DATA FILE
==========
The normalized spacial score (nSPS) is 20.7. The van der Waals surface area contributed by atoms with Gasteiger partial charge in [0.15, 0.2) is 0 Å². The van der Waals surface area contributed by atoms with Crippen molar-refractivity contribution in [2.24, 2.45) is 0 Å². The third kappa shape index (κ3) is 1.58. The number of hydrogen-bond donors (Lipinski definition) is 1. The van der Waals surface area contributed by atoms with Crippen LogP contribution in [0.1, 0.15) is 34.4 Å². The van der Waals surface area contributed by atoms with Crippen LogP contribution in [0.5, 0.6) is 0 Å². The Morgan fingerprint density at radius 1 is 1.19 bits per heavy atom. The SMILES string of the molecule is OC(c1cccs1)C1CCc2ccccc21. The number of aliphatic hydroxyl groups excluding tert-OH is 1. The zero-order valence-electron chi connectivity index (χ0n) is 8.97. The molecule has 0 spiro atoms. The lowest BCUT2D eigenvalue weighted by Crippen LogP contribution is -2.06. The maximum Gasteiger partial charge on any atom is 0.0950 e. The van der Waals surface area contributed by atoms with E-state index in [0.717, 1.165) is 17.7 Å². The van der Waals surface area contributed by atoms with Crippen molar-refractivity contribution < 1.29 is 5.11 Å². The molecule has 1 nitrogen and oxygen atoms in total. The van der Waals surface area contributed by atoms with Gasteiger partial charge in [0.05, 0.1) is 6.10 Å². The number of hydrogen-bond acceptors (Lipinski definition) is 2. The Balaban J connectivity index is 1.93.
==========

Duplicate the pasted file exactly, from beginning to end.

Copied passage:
The normalized spacial score (nSPS) is 20.7. The van der Waals surface area contributed by atoms with Gasteiger partial charge in [0.15, 0.2) is 0 Å². The van der Waals surface area contributed by atoms with Crippen molar-refractivity contribution in [2.24, 2.45) is 0 Å². The third kappa shape index (κ3) is 1.58. The number of hydrogen-bond donors (Lipinski definition) is 1. The van der Waals surface area contributed by atoms with Crippen LogP contribution in [0.1, 0.15) is 34.4 Å². The van der Waals surface area contributed by atoms with Crippen LogP contribution in [0.5, 0.6) is 0 Å². The Morgan fingerprint density at radius 1 is 1.19 bits per heavy atom. The SMILES string of the molecule is OC(c1cccs1)C1CCc2ccccc21. The number of aliphatic hydroxyl groups excluding tert-OH is 1. The zero-order valence-electron chi connectivity index (χ0n) is 8.97. The molecule has 0 spiro atoms. The lowest BCUT2D eigenvalue weighted by Crippen LogP contribution is -2.06. The maximum Gasteiger partial charge on any atom is 0.0950 e. The van der Waals surface area contributed by atoms with E-state index in [0.717, 1.165) is 17.7 Å². The van der Waals surface area contributed by atoms with Crippen molar-refractivity contribution < 1.29 is 5.11 Å². The molecule has 1 nitrogen and oxygen atoms in total. The van der Waals surface area contributed by atoms with Gasteiger partial charge in [0.05, 0.1) is 6.10 Å². The number of hydrogen-bond acceptors (Lipinski definition) is 2. The Balaban J connectivity index is 1.93.